I know most readers are hard at work and not following the news minute to minute so I thought I’d do you a solid by bringing you up to speed on the missing jet. To sum up: Everything is completely farked.
Here’s what Vaughn Sterling, Wolf Blitzer’s producer, tweeted four hours ago:
— Vaughn Sterling (@vplus) March 13, 2014
Same source to CNN: There was NO technical data from the plane which would suggest the Boeing 777 aircraft continued flying 4 hours
— Vaughn Sterling (@vplus) March 13, 2014
Bombshell. The splashy WSJ story this morning about the jet flying on for hours after it went missing was wrong.
Now here’s CNN again, as of about two hours ago:
New information, U.S. officials told CNN, indicates the missing airplane could have flown for several hours beyond the last transponder reading.
Malaysian authorities believe they have several “pings” of engine data from the airliner’s service data system, known as ACARS, transmitted to satellites in the four to five hours after the last transponder signal, suggesting the plane is believed to have flown into the Indian Ocean, a senior U.S. official told CNN. That information combined with known radar data and knowledge of fuel range leads officials to believe the plane may have made it to the Indian Ocean.
Wait a sec. It was Malaysian authorities who dismissed the Journal’s story earlier today. Maybe they’ve changed their minds. The jet did fly on! They do have engine data, just like the Journal said!
No, wait. The Journal’s not saying that anymore. There is data, just not engine data:
Corrections & Amplifications
U.S. investigators suspect Malaysia Airlines Flight 370 flew for hours past the time it reached its last confirmed location, based on an analysis of signals sent through the plane’s satellite-communication link designed to automatically transmit the status of onboard systems, according to people familiar with the matter. An earlier version of this article incorrectly said investigators based their suspicions on signals from monitoring systems embedded in the plane’s Rolls-Royce PLC engines and described that process.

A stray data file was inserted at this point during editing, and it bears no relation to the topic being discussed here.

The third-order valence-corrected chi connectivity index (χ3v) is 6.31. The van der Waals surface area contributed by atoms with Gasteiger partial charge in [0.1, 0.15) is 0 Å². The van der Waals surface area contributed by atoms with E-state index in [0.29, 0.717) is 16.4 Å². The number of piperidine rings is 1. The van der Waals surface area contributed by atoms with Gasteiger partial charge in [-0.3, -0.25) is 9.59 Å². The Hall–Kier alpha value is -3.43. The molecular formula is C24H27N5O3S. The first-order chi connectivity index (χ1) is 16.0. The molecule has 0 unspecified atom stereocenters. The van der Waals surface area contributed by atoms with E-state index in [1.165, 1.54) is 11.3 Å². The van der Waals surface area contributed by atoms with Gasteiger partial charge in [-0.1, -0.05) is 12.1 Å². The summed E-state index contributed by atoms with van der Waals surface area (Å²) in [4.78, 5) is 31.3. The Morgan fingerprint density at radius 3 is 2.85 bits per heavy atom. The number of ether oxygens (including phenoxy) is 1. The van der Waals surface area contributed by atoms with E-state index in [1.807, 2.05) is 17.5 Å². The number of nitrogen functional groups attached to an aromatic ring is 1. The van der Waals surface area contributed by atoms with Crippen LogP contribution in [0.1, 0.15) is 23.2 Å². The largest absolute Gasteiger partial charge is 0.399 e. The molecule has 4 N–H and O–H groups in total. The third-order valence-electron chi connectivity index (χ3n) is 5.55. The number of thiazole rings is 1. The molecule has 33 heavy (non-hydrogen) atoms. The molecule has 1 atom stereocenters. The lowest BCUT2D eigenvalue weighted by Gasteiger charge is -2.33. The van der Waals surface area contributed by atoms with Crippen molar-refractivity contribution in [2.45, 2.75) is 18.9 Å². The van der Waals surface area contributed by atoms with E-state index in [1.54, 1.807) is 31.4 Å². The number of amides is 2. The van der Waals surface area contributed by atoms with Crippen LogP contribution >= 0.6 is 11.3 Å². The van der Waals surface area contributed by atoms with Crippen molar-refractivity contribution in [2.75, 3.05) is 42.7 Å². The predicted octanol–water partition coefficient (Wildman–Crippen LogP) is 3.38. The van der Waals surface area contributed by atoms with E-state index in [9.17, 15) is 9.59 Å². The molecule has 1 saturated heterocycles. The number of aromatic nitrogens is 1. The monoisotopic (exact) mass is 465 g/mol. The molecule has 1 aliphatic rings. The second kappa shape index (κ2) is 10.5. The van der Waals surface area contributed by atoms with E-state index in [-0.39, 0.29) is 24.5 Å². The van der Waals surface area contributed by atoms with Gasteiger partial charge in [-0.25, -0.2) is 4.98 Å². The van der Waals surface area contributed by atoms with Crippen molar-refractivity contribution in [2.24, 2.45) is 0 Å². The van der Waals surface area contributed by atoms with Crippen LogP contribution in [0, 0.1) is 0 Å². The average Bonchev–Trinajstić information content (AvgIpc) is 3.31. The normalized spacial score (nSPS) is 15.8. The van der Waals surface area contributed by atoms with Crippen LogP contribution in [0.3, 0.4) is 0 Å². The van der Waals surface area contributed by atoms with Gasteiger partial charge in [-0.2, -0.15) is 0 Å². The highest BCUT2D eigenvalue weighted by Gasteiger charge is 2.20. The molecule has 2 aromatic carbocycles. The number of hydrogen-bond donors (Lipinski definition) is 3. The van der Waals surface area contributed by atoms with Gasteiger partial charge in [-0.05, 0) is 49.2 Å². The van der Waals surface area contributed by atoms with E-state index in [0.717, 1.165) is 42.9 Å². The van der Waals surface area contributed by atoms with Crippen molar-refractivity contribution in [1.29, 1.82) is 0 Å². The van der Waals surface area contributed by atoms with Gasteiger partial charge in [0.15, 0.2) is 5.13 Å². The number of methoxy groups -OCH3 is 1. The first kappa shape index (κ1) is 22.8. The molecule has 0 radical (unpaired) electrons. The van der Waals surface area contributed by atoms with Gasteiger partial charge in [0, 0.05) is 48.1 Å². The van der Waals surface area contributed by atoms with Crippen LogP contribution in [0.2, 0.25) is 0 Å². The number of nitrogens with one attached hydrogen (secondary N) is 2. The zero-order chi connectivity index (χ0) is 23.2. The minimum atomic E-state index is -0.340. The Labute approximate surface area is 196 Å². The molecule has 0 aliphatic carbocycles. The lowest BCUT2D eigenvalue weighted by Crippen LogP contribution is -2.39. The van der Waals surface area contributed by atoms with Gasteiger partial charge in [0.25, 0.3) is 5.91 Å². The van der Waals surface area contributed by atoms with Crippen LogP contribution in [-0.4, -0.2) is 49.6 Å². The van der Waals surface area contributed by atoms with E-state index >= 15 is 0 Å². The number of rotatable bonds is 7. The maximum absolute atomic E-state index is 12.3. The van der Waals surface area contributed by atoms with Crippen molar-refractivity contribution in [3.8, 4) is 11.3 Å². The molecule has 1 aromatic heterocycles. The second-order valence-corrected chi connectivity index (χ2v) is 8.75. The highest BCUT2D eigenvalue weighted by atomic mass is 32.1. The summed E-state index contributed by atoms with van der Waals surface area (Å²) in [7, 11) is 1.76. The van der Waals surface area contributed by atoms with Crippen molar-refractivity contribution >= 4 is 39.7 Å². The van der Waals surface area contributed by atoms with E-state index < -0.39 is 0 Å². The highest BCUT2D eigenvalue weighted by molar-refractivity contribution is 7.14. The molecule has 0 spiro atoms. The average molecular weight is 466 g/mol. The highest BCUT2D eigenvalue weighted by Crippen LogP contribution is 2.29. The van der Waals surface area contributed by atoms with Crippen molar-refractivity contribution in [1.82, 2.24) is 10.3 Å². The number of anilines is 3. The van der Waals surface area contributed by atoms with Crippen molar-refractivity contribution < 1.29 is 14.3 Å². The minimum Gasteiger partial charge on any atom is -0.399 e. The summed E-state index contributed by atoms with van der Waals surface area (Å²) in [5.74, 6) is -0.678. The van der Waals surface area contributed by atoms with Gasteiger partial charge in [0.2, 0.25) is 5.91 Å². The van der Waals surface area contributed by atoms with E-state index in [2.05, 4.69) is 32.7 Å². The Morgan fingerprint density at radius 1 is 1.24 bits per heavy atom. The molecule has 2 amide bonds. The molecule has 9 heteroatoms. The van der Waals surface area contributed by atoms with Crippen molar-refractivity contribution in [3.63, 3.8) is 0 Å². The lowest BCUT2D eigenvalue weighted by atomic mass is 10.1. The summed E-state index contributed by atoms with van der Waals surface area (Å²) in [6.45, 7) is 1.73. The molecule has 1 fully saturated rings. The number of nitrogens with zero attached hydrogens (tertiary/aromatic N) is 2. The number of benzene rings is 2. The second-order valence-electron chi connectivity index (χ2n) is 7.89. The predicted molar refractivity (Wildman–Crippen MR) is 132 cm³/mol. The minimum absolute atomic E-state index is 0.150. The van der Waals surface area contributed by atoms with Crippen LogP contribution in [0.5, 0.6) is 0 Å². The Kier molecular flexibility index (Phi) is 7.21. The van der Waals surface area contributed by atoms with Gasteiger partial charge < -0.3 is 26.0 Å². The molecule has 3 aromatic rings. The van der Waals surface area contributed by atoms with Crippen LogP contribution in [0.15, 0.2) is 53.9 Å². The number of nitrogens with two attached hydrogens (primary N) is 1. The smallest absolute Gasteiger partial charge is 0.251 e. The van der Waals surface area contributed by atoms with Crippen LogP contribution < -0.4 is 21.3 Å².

So, er, the plane was transmitting data from some of its systems afterward, but not the engine systems specifically as the Journal claimed earlier. Well, okay.
Wait, scratch that. Nope, it wasn’t transmitting anything once it dropped off radar. So says a different source to the AP:
A U.S. official says there were no data transmitted on the status of a missing Malaysia Airlines jet’s engines after contact was lost with the plane…
The official said there was information about the Boeing 777-200’s engines sent via a digital datalink along with other information on the functioning of the plane before contact was lost.
Wait — so it wasn’t transmitting engine data after it dropped out of contact or it wasn’t transmitting any data? We don’t care which data it was precisely. All we’re looking for is a heartbeat here, regardless of which onboard system it’s coming from, to show that the jet was functioning in some way after it went off the communications grid.
Actually, I think ABC’s gotten to the bottom of this. CNN’s second report quoted above is basically right. There’s something onboard (not an engine system but something else) that checks in with satellites hourly. Sounds like they detected four or five satellite “pings” from the plane after it dropped off radar, ergo they assume it flew on for four or five hours afterward.
No, wait. Scratch that too:
It’s not clear what the indication was, but senior administration officials told ABC News the missing Malaysian flight continued to “ping” a satellite on an hourly basis after it lost contact with radar. The Boeing 777 jetliners are equipped with what is called the Airplane Health Management system in which they ping a satellite every hour. The number of pings would indicate how long the plane stayed aloft…
The official initially said there were indications that the plane flew four or five hours after disappearing from radar and that they believe it went into the water. Officials later said the plane likely did not fly four or five hours, but did not specify how long it may have been airborne.
I wonder why they’ve now reconsidered that. Maybe they think … the plane landed in the Indian Ocean intact and kept transmitting for an extra hour or two before it sank? Could it have stayed afloat that long?
Exit question: How long before the “History” Channel turns this into a special about alien abduction?